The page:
Differences in Adverse Events in Phase 2 and Phase 3 Studies: The Case of Lasmiditan

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Phase 2 clinical trials investigating lasmiditan reported higher incidence and severity of TEAEs, compared with the phase 3 studies.

Differences in treatment-emergent adverse events (TEAEs) between studies may be related to methodological differences between clinical studies, as shown by the case of lasmiditan. Phase 2 clinical trials investigating lasmiditan reported higher incidence and severity of TEAEs, compared with the phase 3 studies, according to results published in Headache.

Lasmiditan, a selective 5-hydroxytryptamine 1F receptor agonist, has been shown to be effective for migraine attacks in phase 2 and phase 3 randomized clinical trials. In the phase 2 study the incidence of central nervous system TEAEs was relatively high, but in the phase 3 studies the researchers reported lower incidence and severity of TEAEs.

The researchers used the data from 1 placebo-controlled phase 2 and 2 placebo-controlled phase 3 (SAMURAI and SPARTAN) clinical studies on lasmiditan to investigate the impact of various methodological issues on the frequency and severity of TEAEs, under the assumption that the findings will apply to other clinical development programs. The study protocols, informed consent forms (ICFs), data collection forms, and data collection methodologies were investigated, to assess whether these had an impact on the differences between studies.

In each of the 3 studies, TEAEs were more frequent in the group of patients treated with lasmiditan, compared with the placebo group, and the proportion of patients with TEAEs tended to increase with increasing doses of lasmiditan. Dizziness, paresthesia, and somnolence were the most commonly reported TEAEs.

In the phase 2 study, the rate of TEAEs was 72% (59 of 82) of patients treated with lasmiditan 100 mg and 86% (61 of 71) of those receiving lasmiditan 200 mg. The respective proportions of TEAEs were 36% (229 of 630) and 43% (260 of 609) in the SAMURAI trial and 36% (229 of 635) and 39% (253 of 649) in the SPARTAN study.

Severe TEAEs were also reported more frequently in the phase 2 study (102 of 391 patients, 26%), compared with SAMURAI (44 of 1865 patients, 2.4%) or SPARTAN (43 of 2583 patients, 1.7%) studies.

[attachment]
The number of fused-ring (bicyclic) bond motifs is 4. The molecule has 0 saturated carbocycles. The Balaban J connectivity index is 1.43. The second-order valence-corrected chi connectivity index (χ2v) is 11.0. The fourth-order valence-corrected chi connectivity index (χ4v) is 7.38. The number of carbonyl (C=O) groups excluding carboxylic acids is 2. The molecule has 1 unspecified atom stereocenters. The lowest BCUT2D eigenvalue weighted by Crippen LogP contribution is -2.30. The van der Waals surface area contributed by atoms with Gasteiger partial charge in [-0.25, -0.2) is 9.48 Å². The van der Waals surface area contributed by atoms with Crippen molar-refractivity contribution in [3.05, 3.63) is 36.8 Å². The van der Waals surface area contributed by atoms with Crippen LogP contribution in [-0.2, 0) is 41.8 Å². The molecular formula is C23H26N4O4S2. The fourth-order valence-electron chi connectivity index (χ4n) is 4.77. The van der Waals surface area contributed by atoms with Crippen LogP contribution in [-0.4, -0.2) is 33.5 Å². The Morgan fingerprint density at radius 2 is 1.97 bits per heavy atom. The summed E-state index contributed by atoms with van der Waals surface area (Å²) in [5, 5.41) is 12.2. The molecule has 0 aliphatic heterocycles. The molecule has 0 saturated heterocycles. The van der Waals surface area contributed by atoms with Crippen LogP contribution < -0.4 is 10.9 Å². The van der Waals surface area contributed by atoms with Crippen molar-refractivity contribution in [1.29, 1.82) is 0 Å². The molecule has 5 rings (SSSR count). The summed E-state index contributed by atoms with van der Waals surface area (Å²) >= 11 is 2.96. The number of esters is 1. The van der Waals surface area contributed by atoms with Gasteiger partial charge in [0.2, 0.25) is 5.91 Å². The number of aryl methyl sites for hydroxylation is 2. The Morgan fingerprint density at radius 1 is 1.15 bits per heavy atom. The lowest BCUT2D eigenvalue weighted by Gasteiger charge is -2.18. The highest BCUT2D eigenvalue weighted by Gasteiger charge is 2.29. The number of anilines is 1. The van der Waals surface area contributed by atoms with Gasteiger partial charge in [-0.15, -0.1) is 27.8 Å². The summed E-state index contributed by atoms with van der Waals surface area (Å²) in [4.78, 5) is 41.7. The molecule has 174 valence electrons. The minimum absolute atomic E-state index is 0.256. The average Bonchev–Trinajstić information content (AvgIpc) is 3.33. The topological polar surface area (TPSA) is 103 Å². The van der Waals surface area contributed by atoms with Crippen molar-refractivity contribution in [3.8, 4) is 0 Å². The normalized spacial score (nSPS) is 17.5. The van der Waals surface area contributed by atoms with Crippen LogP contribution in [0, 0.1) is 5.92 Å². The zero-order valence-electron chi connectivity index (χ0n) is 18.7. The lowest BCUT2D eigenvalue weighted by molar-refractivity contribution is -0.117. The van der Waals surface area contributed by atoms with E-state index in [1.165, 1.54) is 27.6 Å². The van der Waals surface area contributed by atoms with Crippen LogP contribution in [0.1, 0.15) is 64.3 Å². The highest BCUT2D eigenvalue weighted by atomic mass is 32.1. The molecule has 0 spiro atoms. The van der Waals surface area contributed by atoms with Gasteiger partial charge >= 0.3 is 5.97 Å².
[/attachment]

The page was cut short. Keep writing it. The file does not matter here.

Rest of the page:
The researchers assessed the methodological differences between clinical studies and revealed that the ICF provided in the phase 2 trial was more detailed and included information about potential TEAEs. Furthermore, the patients recorded TEAEs and severity in a paper diary that warned about drowsiness and dizziness. However, in the phase 3 trials, patients were presented with open-ended questions about unusual symptoms, and they recorded in electronic diaries whether they experienced unusual feelings after dosing with lasmiditan.

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Of note, in the phase 2 study, site personnel were instructed to both transcribe TEAEs recorded by patients and determine whether TEAEs had occurred. At the German-speaking sites that participated in the phase 2 study, the word “Schwindel” was variably translated into English as “vertigo” or “dizziness,” while in the phase 3 studies, vertigo cases were queried to ensure there was a sensation of rotation or movement.

Other factors that may have contributed to the differences include an exclusion of patients with history of disorders that result in recurrent dizziness and/or vertigo.

“Differences in the methods of conducting clinical trials of an acute treatment for migraine along with some differences in patient population and behavior influenced the frequency and severity of the observed TEAEs,” concluded the researchers. They also add that “these considerations are relevant to the design and conduct of clinical trials of acute treatments for migraine, and the general principles may apply to clinical trials in other therapeutic areas.”


Kudrow D, Krege JH, Hundemer HP, et al. Issues impacting adverse event frequency and severity: differences between randomized phase 2 and phase 3 clinical trials for lasmiditan [published online ahead of print, January 13, 2020]. Headache. doi: 10.1111/head.13731